The team has unlocked the secrets behind the protein which controls the way the blood cancer cells spread when it is damaged - and have found a way to stop its deadly process.
Posted by Alan Lovejoy at 8/12/2008 11:44:00 AM
So much for firewalls and other site-specific security measures: Hackers hacked at infamous DefCon gathering from PhysOrg.com
In the end, it was hackers at DefCon that got hacked. After three days of software cracking duels and hacking seminars, self-described computer ninjas at the infamous gathering in Las Vegas found out Sunday that their online activities were hijacked without them catching on.
Posted by Alan Lovejoy at 8/12/2008 08:18:00 AM
In scientific first, researchers correct decline in organ function associated with old age from PhysOrg.com
As people age, their cells become less efficient at getting rid of damaged protein — resulting in a buildup of toxic material that is especially pronounced in Alzheimer's, Parkinson's disease, and other neurodegenerative disorders.
Posted by Alan Lovejoy at 8/10/2008 07:25:00 PM
From 3-D to 6-D: Researchers developing super-realistic image system from PhysOrg.com
(PhysOrg.com) -- By producing "6-D" images, an MIT professor and colleagues are creating unusually realistic pictures that not only have a full three-dimensional appearance, but also respond to their environment, producing natural shadows and highlights depending on the direction and intensity of the illumination around them.
Posted by Alan Lovejoy at 8/08/2008 11:28:00 AM
Universally speaking, Earthlings share a nice neighborhood from PhysOrg.com
We don't have spacecraft to take us outside our solar system--not yet, at least. Still, astronomers thought they had a pretty good understanding of how our solar system formed and in turn, how others formed. In the last dozen years, nearly 300 exoplanets have been discovered. Are the solar systems in which they reside indeed like our own?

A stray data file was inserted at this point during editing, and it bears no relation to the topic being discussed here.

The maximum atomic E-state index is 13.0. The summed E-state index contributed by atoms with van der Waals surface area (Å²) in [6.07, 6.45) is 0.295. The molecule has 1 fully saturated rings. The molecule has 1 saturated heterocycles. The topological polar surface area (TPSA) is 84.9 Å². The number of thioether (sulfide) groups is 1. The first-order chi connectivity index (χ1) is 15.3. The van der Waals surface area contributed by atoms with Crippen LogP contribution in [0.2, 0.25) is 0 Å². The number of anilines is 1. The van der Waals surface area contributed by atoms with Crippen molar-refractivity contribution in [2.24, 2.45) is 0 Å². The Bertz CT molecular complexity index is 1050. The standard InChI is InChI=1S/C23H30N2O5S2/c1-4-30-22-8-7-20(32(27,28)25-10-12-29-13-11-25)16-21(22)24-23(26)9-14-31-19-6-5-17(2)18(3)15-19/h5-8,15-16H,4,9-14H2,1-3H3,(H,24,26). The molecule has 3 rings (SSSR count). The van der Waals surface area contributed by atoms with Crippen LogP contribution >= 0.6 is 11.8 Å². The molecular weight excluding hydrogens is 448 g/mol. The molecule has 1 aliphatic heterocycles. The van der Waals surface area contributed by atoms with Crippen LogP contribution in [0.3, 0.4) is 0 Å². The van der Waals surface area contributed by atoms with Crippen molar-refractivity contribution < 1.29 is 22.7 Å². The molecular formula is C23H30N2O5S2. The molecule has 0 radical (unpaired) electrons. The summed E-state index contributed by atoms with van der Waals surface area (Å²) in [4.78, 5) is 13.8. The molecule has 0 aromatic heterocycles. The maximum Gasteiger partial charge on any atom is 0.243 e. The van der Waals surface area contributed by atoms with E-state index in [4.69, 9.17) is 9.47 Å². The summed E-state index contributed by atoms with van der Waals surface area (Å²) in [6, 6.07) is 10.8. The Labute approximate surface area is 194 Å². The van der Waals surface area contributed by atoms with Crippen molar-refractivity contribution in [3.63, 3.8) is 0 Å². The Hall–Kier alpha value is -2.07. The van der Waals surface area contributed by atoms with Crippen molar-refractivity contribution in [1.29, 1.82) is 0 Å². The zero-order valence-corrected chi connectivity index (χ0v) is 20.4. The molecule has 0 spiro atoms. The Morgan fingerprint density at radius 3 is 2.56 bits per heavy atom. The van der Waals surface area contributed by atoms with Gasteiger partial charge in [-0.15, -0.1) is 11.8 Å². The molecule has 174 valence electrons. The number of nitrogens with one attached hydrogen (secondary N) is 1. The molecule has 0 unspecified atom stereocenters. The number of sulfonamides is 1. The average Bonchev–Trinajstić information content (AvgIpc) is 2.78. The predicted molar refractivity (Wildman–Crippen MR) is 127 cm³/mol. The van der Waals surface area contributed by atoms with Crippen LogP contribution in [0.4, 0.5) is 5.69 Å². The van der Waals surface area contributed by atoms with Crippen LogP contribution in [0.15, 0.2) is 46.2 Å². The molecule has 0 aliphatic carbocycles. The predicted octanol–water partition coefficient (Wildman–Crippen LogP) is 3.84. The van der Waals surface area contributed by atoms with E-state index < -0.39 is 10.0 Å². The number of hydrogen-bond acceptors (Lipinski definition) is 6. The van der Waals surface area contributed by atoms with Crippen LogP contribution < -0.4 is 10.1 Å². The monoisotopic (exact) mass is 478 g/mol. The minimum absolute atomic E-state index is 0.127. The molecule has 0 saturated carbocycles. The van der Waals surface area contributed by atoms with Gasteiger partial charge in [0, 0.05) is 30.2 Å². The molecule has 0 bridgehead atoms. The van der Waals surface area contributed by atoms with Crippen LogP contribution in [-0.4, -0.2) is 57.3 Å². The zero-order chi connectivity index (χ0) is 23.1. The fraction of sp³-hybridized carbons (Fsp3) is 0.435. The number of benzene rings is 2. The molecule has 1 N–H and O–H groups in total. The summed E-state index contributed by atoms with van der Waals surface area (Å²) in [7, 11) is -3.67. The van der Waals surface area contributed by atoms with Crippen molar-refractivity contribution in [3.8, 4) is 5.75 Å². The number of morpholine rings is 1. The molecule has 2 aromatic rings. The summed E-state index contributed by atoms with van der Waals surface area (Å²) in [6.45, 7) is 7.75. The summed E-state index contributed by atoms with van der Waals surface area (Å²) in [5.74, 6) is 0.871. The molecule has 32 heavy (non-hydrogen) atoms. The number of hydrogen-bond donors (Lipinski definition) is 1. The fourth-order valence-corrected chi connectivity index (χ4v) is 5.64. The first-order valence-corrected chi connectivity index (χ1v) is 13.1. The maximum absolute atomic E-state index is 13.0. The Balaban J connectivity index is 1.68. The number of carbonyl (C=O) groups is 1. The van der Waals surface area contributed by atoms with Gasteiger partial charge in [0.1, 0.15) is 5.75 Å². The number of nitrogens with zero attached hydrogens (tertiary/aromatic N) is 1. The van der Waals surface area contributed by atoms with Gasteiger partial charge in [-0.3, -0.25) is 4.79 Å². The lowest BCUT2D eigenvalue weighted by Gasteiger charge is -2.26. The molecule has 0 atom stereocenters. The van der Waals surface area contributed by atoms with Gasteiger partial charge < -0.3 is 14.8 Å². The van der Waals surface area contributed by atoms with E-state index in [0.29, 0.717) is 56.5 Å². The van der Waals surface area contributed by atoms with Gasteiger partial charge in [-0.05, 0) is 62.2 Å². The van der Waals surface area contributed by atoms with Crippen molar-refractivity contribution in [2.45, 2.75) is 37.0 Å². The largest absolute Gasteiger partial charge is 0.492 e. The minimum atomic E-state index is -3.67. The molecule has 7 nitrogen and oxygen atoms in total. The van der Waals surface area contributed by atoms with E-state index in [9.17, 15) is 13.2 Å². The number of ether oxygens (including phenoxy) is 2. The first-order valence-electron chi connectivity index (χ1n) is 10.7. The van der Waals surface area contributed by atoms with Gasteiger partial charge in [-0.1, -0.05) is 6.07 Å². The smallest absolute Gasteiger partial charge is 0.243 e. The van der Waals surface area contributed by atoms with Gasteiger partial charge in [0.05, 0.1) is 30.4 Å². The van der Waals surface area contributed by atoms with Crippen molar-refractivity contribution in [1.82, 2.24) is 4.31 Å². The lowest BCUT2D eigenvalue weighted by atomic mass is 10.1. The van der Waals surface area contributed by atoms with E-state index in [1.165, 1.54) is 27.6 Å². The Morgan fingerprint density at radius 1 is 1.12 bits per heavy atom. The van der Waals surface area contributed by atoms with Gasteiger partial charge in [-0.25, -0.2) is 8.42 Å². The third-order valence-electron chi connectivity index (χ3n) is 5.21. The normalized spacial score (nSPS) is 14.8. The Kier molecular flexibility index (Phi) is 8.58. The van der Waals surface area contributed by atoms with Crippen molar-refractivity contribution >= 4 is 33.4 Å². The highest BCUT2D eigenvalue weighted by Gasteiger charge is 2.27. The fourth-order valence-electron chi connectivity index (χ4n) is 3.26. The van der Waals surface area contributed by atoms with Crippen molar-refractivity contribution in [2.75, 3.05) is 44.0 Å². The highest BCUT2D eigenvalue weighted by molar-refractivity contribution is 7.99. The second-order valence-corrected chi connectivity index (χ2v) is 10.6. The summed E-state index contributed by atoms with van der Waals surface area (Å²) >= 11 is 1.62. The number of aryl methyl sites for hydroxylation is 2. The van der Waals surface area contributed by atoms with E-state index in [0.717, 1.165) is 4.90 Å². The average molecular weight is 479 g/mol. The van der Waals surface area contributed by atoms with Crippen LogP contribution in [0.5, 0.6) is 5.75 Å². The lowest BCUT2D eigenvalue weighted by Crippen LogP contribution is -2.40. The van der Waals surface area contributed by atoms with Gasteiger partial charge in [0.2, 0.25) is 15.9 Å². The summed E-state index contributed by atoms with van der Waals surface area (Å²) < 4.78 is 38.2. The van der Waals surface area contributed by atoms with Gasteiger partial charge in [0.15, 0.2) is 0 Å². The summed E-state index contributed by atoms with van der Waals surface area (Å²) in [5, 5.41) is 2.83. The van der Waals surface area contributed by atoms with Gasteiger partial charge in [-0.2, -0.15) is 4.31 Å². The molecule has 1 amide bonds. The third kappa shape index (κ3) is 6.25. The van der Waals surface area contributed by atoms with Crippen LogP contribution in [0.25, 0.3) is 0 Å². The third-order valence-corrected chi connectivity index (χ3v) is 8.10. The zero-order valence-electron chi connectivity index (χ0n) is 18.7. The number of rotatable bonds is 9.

Posted by Alan Lovejoy at 8/08/2008 10:47:00 AM
Rochester physicist's quantum-'uncollapse' hypothesis verified from PhysOrg.com
In 2006, Andrew Jordan, professor of physics and astronomy at the University of Rochester, together with Alexander Korotkov at the University of California, Riverside, spelled out how to exploit a quantum quirk to accomplish a feat long thought impossible, and this week a research team at the University of California at Santa Barbara has tested the theory, proving it correct.
Posted by Alan Lovejoy at 8/06/2008 05:02:00 PM
Researchers make milestone discovery in quantum mechanics from PhysOrg.com
Researchers at UC Santa Barbara have recently reached what they are calling a milestone in experimental quantum mechanics.
Posted by Alan Lovejoy at 8/06/2008 09:05:00 AM
‘Obesity’ gene linked to eating more from PhysOrg.com
People with a variant of the first common gene linked to obesity on average eat more, according to new research.
Also see: Obesity predisposition traced to the brain's reward system.
Posted by Alan Lovejoy at 8/02/2008 10:44:00 AM